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It’s all in the mind, says Rhodes

Jonty Rhodes knows all about the heartbreak of being knocked out of a big tournament when you've come in as favourites.

cricket Updated: Oct 05, 2009 23:10 IST

Jonty Rhodes knows all about the heartbreak of being knocked out of a big tournament when you've come in as favourites.

In 1992, it was an absurd rain rule that sent South Africa packing.

In the 1996 World Cup in the Indian subcontinent, Hansie Cronje’s South Africa charged into the quarterfinal with an all-win record before a sensational innings from Brian Lara sent them packing.

At home in 2003, a scarcely believable misreading of the Duckworth Lewis tables sent the Proteas spiralling to an early exit.

This time around, the home team started the Champions Trophy as one of the favourites to go the distance.

And though no one's saying they choked, Rhodes concedes that winning games in big events is about more than just having the basic skills.

“I think a lot of it is psychological,” said Rhodes.

“The team has a very strong batting line-up. The pace bowling is good and the spin attack is also looking good, which has not been our strong point in the past. So to me, it is a psychological issue, more than anything else.”

“One should also understand that South Africa started playing one-day international cricket only in 1991.

“We need to learn a lot, like Sri Lanka did over the years. You should understand that teams like India, Pakistan, England, Australia and even New Zealand were playing cricket much earlier while we were in isolation. We had to learn some hard lessons.”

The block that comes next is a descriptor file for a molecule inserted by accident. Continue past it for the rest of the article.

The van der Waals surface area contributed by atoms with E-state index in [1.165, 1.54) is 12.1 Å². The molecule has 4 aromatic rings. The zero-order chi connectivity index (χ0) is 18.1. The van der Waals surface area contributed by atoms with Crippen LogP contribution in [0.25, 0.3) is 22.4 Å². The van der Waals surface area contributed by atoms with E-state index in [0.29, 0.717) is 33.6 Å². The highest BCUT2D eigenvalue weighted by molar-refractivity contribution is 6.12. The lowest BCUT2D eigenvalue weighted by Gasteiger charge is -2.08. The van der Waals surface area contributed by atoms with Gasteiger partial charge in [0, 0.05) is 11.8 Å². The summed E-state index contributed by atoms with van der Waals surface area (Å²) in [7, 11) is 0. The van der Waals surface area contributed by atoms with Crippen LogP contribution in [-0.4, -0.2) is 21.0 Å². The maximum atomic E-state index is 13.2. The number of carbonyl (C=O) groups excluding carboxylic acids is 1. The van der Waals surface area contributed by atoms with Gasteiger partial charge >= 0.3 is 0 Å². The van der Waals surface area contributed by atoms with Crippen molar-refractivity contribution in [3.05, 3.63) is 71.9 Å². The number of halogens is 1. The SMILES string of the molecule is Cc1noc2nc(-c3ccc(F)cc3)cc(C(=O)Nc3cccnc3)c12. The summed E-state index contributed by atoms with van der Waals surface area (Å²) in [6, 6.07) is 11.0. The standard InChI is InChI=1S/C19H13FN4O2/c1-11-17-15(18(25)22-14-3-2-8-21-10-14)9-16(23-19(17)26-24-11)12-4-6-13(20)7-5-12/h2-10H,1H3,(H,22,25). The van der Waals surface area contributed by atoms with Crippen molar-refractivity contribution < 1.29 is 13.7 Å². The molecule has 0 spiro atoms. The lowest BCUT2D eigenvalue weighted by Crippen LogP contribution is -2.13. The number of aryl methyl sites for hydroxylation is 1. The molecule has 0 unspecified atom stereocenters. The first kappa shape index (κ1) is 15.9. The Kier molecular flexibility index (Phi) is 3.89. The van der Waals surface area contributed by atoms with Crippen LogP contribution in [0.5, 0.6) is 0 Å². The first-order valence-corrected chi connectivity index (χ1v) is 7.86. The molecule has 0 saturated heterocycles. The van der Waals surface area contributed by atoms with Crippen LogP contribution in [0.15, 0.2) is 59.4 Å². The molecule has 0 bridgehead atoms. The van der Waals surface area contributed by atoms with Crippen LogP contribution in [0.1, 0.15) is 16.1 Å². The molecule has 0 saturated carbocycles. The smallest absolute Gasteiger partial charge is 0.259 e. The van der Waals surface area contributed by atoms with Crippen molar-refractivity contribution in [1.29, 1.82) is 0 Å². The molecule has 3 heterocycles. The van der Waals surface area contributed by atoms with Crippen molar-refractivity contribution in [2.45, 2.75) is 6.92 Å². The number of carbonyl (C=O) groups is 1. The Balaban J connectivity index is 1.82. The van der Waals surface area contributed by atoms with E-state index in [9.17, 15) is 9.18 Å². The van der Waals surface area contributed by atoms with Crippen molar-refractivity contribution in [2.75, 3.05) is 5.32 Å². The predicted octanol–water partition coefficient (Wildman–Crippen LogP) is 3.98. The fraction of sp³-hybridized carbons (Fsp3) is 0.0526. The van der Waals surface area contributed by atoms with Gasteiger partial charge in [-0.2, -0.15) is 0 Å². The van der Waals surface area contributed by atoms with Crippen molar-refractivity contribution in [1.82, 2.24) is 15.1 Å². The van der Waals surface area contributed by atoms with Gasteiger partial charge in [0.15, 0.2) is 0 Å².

Rhodes, who is brand ambassador for Standard Bank, said 50-over cricket needed to be leaner, avoiding meaningless bilateral matches.

“I feel the threat is when you play seven one-day internationals, like the one England and Australia played recently in England,” he said.

“It was too long. The Champions Trophy is over in two weeks with just eight teams in the world and some great teams playing the event.

“The public has come out to watch the tournament as they love to watch the best players in the world.”

Rhodes, with his busy batting and electrifying fielding, would have been an ideal player in the newest format of the game -- Twenty20.

“It is skilful cricket, the atmosphere is great. The crowds are always with the match.

“The fielding is very dynamic. I am sad I missed such an atmosphere, but I am happy with what I did,” Rhodes said.

“I feel my journey was fine. I began as a 23-year-old boy and had a great time playing 11 years for South Africa.”